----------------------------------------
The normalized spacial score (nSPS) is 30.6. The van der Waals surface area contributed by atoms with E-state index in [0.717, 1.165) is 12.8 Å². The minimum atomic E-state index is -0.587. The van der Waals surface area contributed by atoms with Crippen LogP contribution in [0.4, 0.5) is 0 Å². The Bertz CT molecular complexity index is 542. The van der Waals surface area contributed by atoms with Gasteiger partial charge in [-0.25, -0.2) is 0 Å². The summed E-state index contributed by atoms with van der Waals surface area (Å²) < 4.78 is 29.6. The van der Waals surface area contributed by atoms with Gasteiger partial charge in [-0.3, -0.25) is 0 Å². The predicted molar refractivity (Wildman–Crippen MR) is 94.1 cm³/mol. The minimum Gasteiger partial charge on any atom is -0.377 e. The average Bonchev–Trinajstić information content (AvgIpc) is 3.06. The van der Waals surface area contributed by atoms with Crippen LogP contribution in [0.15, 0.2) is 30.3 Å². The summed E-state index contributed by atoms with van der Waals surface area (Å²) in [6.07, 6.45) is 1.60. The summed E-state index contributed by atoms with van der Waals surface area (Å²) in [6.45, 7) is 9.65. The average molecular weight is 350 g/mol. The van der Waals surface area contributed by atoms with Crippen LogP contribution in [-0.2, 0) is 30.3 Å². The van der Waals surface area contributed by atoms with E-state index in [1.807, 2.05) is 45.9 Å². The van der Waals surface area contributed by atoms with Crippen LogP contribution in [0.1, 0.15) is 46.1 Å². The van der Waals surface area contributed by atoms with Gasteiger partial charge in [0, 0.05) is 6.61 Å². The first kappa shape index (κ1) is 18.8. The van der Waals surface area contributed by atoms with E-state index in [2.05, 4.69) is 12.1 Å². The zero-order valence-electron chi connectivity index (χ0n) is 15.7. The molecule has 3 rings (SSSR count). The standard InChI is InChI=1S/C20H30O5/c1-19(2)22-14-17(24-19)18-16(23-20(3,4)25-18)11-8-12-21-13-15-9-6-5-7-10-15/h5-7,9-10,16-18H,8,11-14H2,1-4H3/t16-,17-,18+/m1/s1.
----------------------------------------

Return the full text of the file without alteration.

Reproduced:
The normalized spacial score (nSPS) is 30.6. The van der Waals surface area contributed by atoms with E-state index in [0.717, 1.165) is 12.8 Å². The minimum atomic E-state index is -0.587. The van der Waals surface area contributed by atoms with Crippen LogP contribution in [0.4, 0.5) is 0 Å². The Bertz CT molecular complexity index is 542. The van der Waals surface area contributed by atoms with Gasteiger partial charge in [-0.25, -0.2) is 0 Å². The summed E-state index contributed by atoms with van der Waals surface area (Å²) < 4.78 is 29.6. The van der Waals surface area contributed by atoms with Gasteiger partial charge in [-0.3, -0.25) is 0 Å². The predicted molar refractivity (Wildman–Crippen MR) is 94.1 cm³/mol. The minimum Gasteiger partial charge on any atom is -0.377 e. The average Bonchev–Trinajstić information content (AvgIpc) is 3.06. The van der Waals surface area contributed by atoms with Crippen LogP contribution in [0.15, 0.2) is 30.3 Å². The summed E-state index contributed by atoms with van der Waals surface area (Å²) in [6.07, 6.45) is 1.60. The summed E-state index contributed by atoms with van der Waals surface area (Å²) in [6.45, 7) is 9.65. The average molecular weight is 350 g/mol. The van der Waals surface area contributed by atoms with Crippen LogP contribution in [-0.2, 0) is 30.3 Å². The van der Waals surface area contributed by atoms with E-state index in [1.807, 2.05) is 45.9 Å². The van der Waals surface area contributed by atoms with Crippen LogP contribution in [0.1, 0.15) is 46.1 Å². The van der Waals surface area contributed by atoms with Gasteiger partial charge in [0, 0.05) is 6.61 Å². The first kappa shape index (κ1) is 18.8. The van der Waals surface area contributed by atoms with E-state index in [2.05, 4.69) is 12.1 Å². The zero-order valence-electron chi connectivity index (χ0n) is 15.7. The molecule has 3 rings (SSSR count). The standard InChI is InChI=1S/C20H30O5/c1-19(2)22-14-17(24-19)18-16(23-20(3,4)25-18)11-8-12-21-13-15-9-6-5-7-10-15/h5-7,9-10,16-18H,8,11-14H2,1-4H3/t16-,17-,18+/m1/s1.